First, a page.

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Performing calf necropsies could be a way to improve survivability

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Published on Jan. 25, 2020

Any time a calf dies, it is an expense. The question is, is there any value to the production system? Dr. Becky Funk, DVM, MS at Rushville Veterinary Clinic in Rushville, Neb., tells producers she can still find value in the dead animal. 

            “Most of my toughest diagnoses are unfortunately found on the basis of a dead animal,” she says. “Once we lose one, I can do a lot more diagnostics than for an animal standing there looking at me wondering how I am going to treat it.”

            Industry-wide, preweaning death loss in U.S. beef cattle harbors between five to six percent. Additionally, two to three percent of those beef cow pregnancies will not yield a live calf, because it was stillborn through abortion or late fetal loss. 

            “Of mortalities in preweaned calves, roughly 20 percent are due to undetermined causes. When cattle die, it is an opportunity for our industry. We’re not always very good about finding out what kills our cattle,” Funk says.

Necropsy

        “Necropsy is the examination of the animal after death. Also called post-mortem or post, it is a way to determine the cause of death in an animal,” Funk explains. “The standard for finding the cause of death is either through a gross or full necropsy.”

            The gross necropsy is opening the animal up and taking a look at big, high level things, like its organs, to visually ascertain what killed the animal. 

            “When we do a gross necropsy, we are looking at the big picture, but it does not involve lab diagnoses of tissues,” Funk explains. 

            Obvious causes like a twisted gut, major trauma, stones in the urethra which ruptures the bladder and congenital defects in the heart or intestine can be determined with a gross necropsy. 

            “We can also use it as a follow-up on diseases impacting the herd, like pneumonia or scours,” she explains. “Everyone likes the gross necropsy because it doesn’t cost that much. It doesn’t require a lot of economic input, so producers feel like they can get a lot of bang for their buck if they can find an answer right there.”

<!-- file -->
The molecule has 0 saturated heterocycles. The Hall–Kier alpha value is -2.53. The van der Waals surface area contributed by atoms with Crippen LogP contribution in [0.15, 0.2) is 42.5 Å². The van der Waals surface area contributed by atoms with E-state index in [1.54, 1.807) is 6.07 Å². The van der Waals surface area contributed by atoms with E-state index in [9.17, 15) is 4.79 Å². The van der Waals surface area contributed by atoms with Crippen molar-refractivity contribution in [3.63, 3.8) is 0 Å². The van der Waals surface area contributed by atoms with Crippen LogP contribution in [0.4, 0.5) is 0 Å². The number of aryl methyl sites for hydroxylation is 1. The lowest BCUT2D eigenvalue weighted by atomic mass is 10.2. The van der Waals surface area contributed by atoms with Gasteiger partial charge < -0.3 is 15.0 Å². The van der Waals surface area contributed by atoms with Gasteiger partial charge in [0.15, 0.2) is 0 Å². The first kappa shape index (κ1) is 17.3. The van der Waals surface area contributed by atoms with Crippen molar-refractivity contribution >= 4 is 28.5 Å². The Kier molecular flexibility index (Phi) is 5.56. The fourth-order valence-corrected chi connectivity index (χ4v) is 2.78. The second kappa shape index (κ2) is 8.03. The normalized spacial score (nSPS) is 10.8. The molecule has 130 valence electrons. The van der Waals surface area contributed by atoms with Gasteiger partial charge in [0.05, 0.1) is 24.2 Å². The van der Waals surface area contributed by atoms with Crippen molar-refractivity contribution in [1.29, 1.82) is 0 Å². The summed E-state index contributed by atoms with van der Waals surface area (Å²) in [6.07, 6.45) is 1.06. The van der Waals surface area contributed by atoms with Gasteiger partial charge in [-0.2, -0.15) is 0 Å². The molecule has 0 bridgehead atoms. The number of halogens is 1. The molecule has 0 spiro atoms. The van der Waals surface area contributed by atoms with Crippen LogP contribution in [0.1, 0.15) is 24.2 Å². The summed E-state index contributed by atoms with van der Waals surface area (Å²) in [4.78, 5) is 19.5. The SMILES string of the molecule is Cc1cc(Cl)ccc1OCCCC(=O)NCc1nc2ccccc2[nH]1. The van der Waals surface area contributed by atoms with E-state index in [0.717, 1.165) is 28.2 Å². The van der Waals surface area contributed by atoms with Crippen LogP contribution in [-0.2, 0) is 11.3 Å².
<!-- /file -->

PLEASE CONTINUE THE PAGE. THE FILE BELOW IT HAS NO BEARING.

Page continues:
Full necropsies are more involved and require a veterinarian analyzing the animal and collecting samples to send to a laboratory. 

            “It’s warranted if we want to know the specific agent that caused that death, like pneumonia, or if it is a pasturella or bovine respiratory syncitial virus (BRSV). It’s also warranted when litigation is a possibility,” she tells producers. 

            Funk says there is dissension in the industry of whether producers should do their own necropsies. 

            “Some of the producers I work with are okay with it, and others bring me the animal saying it’s my job. The bottom line for me is if it gets more calves looked at, I’m okay with it,” she explains. 

            “Digital necropsies are relatively simple for producers to perform,” Funk says.

            It is a concept that started 10 to 15 years ago, primarily in the feeding industry. Most feedlots don’t have daily access to a veterinarian, which is unfortunate because they have several deads. 

            “We want to look at those because it tells us where we are going with our management,” she says. “It tells us if we are treating the ones that need treated and if we are missing ones we shouldn’t.” 

            “In this industry, I think it is good to open them up and see if things are going the way they should be when the vet is not on site,” Funk says. 

Necropsy tips

            During the necropsy, Funk says clear, concise pictures are essential. These pictures can be e-mailed as large files to the veterinarian or pathologist. 

            “If 10 pictures are needed, take 20. If in doubt, take a picture. More is better,” she explains. “Cell phones are a fantastic tool, but video can be even better. Some things can look like one thing, but be something entirely different.”

            She suggests a specific set of pictures, including the abdomen, laid open to see the liver, and any cuts or abscesses; intestines, abomasum, gall bladder and kidneys, which is a great indicator of what happened to the animal in the past. Look for any distinct lesions; intestinal sections looking for evidence of bovine viral diarrhea (BVD), such as ulcers; thorax and trachea – cut open to look at the lining for appearance of IBR; cross-sections looking at different lobes of the lungs; the heart, laid open down the midline to expose all the different chambers of the heart and the papillary muscle, the large muscles that help control the valves.

            When Funk examines the photos, she looks for specific things in specific areas like BVD lesions in the spiral colon, purple gut in the small intestine, coccidiosis in the large intestine and ulcers in the abomasum.

            She also cautions producers about paying attention to the animal’s symptoms so they stay safe. 

            “If a producer needs to open up the brain, let us do that because rabies is real,” she states. “Anthrax is another. If the animal is bleeding from the nose, rectum or mouth, it can be a lot of things, but that also puts anthrax on the list.”

Gayle Smith is a corresponding writer for the Wyoming Livestock Roundup. Send comments on this article to roundup@wylr.net.

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